Sisters Celebrate Benedictine Awareness Week at the University of Mary - 3/21/12

Benedictine Awareness Reflection
University of Mary
Sister Nancy Miller, Prioress
March 21, 2012

Today we celebrate the Feast of St. Benedict, a special day for all Benedictines. Walking the Benedictine way is open to all of us who truly want to make Jesus Christ the center of our lives.

In his Rule, St. Benedict takes us by the hand and points us to the Sacred Scriptures and ultimately to Christ himself. “Prefer nothing to Christ,” he says. His rule is a guide for Christian living in concrete everyday situations.

In March of every year, we Sisters of Annunciation Monastery, the founders and sponsors of the University of Mary, plan special Benedictines Awareness Days. We do this because we are passionate about teaching and passing on the values espoused by St. Benedict. Some of St. Benedict’s teachings we strive to implement at the University of Mary are the emphasis on community (being there for one another) respect for persons (treating others with dignity) service, (reaching out and helping people) hospitality (welcoming the stranger as friend) and prayer, (opening ourselves to the Word of God) moderation (striving for balance in our lives)

We see the Benedictine way as vital to transforming our global society from the wounds of violence, war and injustice to one in which people can live in peace, harmony and love. We need you to live and pass on these values to make a positive impact on our troubled world.

Our world is much like the one St. Benedict lived in more than 1500 years ago in Italy. Civilization was decaying and there were all the evils that come with constant warfare. In the midst of this upheaval, Benedict was born to a well-off middle class family. He went to Rome to study, but found such chaos and decadence that he fled to the mountains to live as a hermit. He managed to do that for three years before people found him and discovered what a holy man of God he was. They asked him to teach them how to seek God and how to live in joy and peace.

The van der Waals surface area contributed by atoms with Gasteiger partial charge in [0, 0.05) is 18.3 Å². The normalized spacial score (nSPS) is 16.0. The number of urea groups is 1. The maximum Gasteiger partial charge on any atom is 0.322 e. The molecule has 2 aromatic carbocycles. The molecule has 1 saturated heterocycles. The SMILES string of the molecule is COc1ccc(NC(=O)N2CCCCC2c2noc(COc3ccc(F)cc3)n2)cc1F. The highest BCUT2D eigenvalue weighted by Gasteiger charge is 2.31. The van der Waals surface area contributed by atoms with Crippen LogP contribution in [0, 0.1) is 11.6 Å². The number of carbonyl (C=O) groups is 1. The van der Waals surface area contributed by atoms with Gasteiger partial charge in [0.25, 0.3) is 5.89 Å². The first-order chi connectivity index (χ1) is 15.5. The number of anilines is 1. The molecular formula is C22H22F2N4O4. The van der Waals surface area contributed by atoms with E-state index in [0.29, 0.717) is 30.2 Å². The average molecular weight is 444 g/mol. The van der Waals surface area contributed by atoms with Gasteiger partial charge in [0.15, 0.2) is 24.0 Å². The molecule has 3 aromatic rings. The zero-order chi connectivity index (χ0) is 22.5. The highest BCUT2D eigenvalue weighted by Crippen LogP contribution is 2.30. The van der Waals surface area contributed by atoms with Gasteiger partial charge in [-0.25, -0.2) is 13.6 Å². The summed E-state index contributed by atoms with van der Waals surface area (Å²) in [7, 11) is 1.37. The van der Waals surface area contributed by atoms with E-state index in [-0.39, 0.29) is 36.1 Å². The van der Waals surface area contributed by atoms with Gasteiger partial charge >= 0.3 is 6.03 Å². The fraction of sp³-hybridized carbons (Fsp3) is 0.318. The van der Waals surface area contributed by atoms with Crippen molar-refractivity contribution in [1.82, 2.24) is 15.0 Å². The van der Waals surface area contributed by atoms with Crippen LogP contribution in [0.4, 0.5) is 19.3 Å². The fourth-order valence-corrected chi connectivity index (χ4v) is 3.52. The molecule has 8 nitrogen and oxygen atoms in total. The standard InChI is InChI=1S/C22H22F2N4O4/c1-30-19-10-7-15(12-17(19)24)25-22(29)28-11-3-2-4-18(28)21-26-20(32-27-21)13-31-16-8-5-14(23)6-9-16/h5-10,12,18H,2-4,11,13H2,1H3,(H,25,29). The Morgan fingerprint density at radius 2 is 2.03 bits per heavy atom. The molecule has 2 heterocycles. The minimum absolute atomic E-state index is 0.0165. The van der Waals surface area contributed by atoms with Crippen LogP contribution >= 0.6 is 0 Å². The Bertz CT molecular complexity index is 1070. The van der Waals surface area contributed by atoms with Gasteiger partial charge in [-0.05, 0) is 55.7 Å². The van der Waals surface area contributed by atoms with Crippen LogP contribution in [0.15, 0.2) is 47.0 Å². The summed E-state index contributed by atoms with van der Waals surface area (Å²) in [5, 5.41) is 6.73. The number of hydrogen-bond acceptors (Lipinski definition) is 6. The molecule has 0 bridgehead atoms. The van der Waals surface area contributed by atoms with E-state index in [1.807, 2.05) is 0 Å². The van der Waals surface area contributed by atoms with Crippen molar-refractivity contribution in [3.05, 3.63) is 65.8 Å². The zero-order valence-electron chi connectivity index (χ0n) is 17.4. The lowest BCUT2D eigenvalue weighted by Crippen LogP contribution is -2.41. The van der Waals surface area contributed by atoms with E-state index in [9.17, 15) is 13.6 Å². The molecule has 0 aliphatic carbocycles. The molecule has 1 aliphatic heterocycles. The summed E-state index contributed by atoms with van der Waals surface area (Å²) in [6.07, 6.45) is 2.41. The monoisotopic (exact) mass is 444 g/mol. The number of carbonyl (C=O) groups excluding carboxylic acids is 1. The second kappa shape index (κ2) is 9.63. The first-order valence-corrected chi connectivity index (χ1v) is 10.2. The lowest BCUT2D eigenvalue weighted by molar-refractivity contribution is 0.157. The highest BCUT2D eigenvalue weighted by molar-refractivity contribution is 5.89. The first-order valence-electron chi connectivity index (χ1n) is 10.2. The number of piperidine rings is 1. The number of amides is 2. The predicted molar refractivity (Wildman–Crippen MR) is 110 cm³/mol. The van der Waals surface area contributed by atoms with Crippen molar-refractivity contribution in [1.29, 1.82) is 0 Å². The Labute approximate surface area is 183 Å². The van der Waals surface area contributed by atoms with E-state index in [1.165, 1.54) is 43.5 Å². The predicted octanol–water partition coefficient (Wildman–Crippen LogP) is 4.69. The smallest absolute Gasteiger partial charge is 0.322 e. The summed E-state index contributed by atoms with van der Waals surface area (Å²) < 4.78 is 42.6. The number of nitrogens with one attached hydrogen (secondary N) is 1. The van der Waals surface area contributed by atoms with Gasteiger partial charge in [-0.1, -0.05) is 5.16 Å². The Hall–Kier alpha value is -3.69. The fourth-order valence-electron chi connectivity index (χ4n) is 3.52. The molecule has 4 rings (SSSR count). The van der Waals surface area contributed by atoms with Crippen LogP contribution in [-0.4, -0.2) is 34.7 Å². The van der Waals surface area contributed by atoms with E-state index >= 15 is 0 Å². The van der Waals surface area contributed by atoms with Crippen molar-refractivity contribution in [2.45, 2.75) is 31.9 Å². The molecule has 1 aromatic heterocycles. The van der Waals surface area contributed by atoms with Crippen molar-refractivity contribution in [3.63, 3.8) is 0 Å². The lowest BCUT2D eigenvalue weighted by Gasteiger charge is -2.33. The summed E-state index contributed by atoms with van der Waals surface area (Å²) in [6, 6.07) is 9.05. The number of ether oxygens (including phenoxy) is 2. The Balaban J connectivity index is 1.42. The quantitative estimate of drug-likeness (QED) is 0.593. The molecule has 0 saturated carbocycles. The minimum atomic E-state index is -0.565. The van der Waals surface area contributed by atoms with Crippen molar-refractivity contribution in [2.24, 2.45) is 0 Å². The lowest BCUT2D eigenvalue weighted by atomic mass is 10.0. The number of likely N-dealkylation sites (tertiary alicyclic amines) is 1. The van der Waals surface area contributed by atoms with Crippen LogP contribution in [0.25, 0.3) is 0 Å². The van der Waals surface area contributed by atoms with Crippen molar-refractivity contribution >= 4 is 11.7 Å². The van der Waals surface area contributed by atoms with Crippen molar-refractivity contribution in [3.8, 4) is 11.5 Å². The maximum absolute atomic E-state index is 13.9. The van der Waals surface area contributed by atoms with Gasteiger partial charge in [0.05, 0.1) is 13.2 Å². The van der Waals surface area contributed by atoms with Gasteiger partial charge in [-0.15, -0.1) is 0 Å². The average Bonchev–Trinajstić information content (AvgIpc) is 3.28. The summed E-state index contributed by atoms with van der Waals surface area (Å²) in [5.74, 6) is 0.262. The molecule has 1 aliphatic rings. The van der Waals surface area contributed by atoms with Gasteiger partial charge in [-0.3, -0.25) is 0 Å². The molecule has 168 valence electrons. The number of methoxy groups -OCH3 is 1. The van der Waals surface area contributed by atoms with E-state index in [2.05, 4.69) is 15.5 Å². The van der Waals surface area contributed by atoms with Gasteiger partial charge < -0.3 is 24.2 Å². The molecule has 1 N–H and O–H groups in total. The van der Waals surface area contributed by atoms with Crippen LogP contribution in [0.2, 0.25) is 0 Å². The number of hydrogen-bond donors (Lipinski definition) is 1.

So Benedict started monasteries where people could live together to help each other on the journey to God. He wrote a Rule which has endured down the centuries because it is so Scripture based and centered on how to love God and neighbor. There are hundreds of references to both the Old and the New Testament. Benedict memorized and meditated on the Scriptures and let them permeate to the core of his being. When he wrote the Rule, I am sure he wasn’t consulting the Bible to find Scripture passages. They just flowed out of his heart.

Benedict was remarkable because he was able to give people practical ways to follow Christ and become people of love. For instance, the first word of the Rule is, “Listen.” And then Benedict adds “with the ear of your heart.” Benedict wants us to listen to God not only with our ears but with our hearts. The heart is where the core of the person is. That is where seed of the Word of God falls. Through acting on what we hear in our hearts, we can be led by God in the way of love.

During these last weeks of Lent, I invite you to take some time in silence to listen to God speaking to your heart. What is God saying to you in your life’s situation at this time? If you are carrying heavy burdens, ask God to comfort you. If you have decisions to make, ask God to help you. Above all, sit in the presence of the God who loves you unconditionally --- no matter what you have done in the past ----- and let that love overflow into your heart. Listen to God and become a person of love. Listen.

With the ear of your heart.



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